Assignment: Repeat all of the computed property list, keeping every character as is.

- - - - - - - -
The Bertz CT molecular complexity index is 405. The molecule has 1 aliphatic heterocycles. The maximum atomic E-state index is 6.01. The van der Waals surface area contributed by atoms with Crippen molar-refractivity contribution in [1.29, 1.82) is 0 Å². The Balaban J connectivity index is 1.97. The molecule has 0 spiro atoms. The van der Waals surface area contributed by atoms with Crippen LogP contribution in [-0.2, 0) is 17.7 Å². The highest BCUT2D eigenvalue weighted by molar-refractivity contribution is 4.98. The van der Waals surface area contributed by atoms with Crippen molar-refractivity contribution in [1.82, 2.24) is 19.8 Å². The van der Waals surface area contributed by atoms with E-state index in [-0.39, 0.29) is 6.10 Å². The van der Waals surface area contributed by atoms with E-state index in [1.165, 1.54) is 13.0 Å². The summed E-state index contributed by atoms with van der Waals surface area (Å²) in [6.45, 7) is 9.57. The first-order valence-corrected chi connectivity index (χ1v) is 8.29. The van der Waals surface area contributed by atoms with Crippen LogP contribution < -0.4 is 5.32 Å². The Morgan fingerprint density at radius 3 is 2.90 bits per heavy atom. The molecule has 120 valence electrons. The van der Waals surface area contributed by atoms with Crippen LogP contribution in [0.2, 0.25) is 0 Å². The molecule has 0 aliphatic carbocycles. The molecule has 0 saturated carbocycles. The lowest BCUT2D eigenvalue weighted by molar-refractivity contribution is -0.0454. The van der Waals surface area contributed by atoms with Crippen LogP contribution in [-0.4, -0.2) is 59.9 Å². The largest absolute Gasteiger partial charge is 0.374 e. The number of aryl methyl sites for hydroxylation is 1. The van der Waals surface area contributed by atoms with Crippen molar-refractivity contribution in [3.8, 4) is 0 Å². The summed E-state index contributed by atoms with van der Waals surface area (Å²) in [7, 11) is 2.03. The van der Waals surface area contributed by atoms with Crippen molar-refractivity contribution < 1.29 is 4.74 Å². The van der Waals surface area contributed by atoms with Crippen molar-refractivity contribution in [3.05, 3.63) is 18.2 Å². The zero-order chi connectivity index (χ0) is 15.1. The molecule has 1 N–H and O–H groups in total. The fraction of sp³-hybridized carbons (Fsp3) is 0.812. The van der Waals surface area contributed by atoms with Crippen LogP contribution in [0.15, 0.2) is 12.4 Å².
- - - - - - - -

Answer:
The Bertz CT molecular complexity index is 405. The molecule has 1 aliphatic heterocycles. The maximum atomic E-state index is 6.01. The van der Waals surface area contributed by atoms with Crippen molar-refractivity contribution in [1.29, 1.82) is 0 Å². The Balaban J connectivity index is 1.97. The molecule has 0 spiro atoms. The van der Waals surface area contributed by atoms with Crippen LogP contribution in [-0.2, 0) is 17.7 Å². The highest BCUT2D eigenvalue weighted by molar-refractivity contribution is 4.98. The van der Waals surface area contributed by atoms with Crippen molar-refractivity contribution in [1.82, 2.24) is 19.8 Å². The van der Waals surface area contributed by atoms with E-state index in [-0.39, 0.29) is 6.10 Å². The van der Waals surface area contributed by atoms with E-state index in [1.165, 1.54) is 13.0 Å². The summed E-state index contributed by atoms with van der Waals surface area (Å²) in [6.45, 7) is 9.57. The first-order valence-corrected chi connectivity index (χ1v) is 8.29. The van der Waals surface area contributed by atoms with Crippen LogP contribution < -0.4 is 5.32 Å². The Morgan fingerprint density at radius 3 is 2.90 bits per heavy atom. The molecule has 120 valence electrons. The van der Waals surface area contributed by atoms with Crippen LogP contribution in [0.2, 0.25) is 0 Å². The molecule has 0 aliphatic carbocycles. The molecule has 0 saturated carbocycles. The lowest BCUT2D eigenvalue weighted by molar-refractivity contribution is -0.0454. The van der Waals surface area contributed by atoms with Crippen LogP contribution in [-0.4, -0.2) is 59.9 Å². The largest absolute Gasteiger partial charge is 0.374 e. The number of aryl methyl sites for hydroxylation is 1. The van der Waals surface area contributed by atoms with Crippen molar-refractivity contribution in [3.8, 4) is 0 Å². The summed E-state index contributed by atoms with van der Waals surface area (Å²) in [7, 11) is 2.03. The van der Waals surface area contributed by atoms with Crippen molar-refractivity contribution < 1.29 is 4.74 Å². The van der Waals surface area contributed by atoms with Crippen molar-refractivity contribution in [3.05, 3.63) is 18.2 Å². The zero-order chi connectivity index (χ0) is 15.1. The molecule has 1 N–H and O–H groups in total. The fraction of sp³-hybridized carbons (Fsp3) is 0.812. The van der Waals surface area contributed by atoms with Crippen LogP contribution in [0.15, 0.2) is 12.4 Å².